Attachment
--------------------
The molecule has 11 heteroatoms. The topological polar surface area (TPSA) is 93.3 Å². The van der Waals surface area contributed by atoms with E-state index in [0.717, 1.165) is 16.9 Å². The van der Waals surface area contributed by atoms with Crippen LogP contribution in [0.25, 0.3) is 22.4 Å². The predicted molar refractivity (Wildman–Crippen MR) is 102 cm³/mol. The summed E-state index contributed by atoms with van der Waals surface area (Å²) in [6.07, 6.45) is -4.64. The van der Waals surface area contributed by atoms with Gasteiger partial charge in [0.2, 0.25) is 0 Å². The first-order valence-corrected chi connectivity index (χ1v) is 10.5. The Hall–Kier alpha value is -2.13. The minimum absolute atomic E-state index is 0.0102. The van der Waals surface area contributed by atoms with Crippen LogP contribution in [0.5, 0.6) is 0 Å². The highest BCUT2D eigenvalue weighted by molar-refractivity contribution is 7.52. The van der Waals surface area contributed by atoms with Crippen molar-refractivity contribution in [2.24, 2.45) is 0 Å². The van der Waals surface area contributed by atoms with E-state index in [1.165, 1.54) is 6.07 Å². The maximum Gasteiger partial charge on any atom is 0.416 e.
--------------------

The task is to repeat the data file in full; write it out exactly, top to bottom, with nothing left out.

The molecule has 11 heteroatoms. The topological polar surface area (TPSA) is 93.3 Å². The van der Waals surface area contributed by atoms with E-state index in [0.717, 1.165) is 16.9 Å². The van der Waals surface area contributed by atoms with Crippen LogP contribution in [0.25, 0.3) is 22.4 Å². The predicted molar refractivity (Wildman–Crippen MR) is 102 cm³/mol. The summed E-state index contributed by atoms with van der Waals surface area (Å²) in [6.07, 6.45) is -4.64. The van der Waals surface area contributed by atoms with Gasteiger partial charge in [0.2, 0.25) is 0 Å². The first-order valence-corrected chi connectivity index (χ1v) is 10.5. The Hall–Kier alpha value is -2.13. The minimum absolute atomic E-state index is 0.0102. The van der Waals surface area contributed by atoms with Crippen LogP contribution in [0.5, 0.6) is 0 Å². The highest BCUT2D eigenvalue weighted by molar-refractivity contribution is 7.52. The van der Waals surface area contributed by atoms with Crippen molar-refractivity contribution in [2.24, 2.45) is 0 Å². The van der Waals surface area contributed by atoms with E-state index in [1.165, 1.54) is 6.07 Å². The maximum Gasteiger partial charge on any atom is 0.416 e.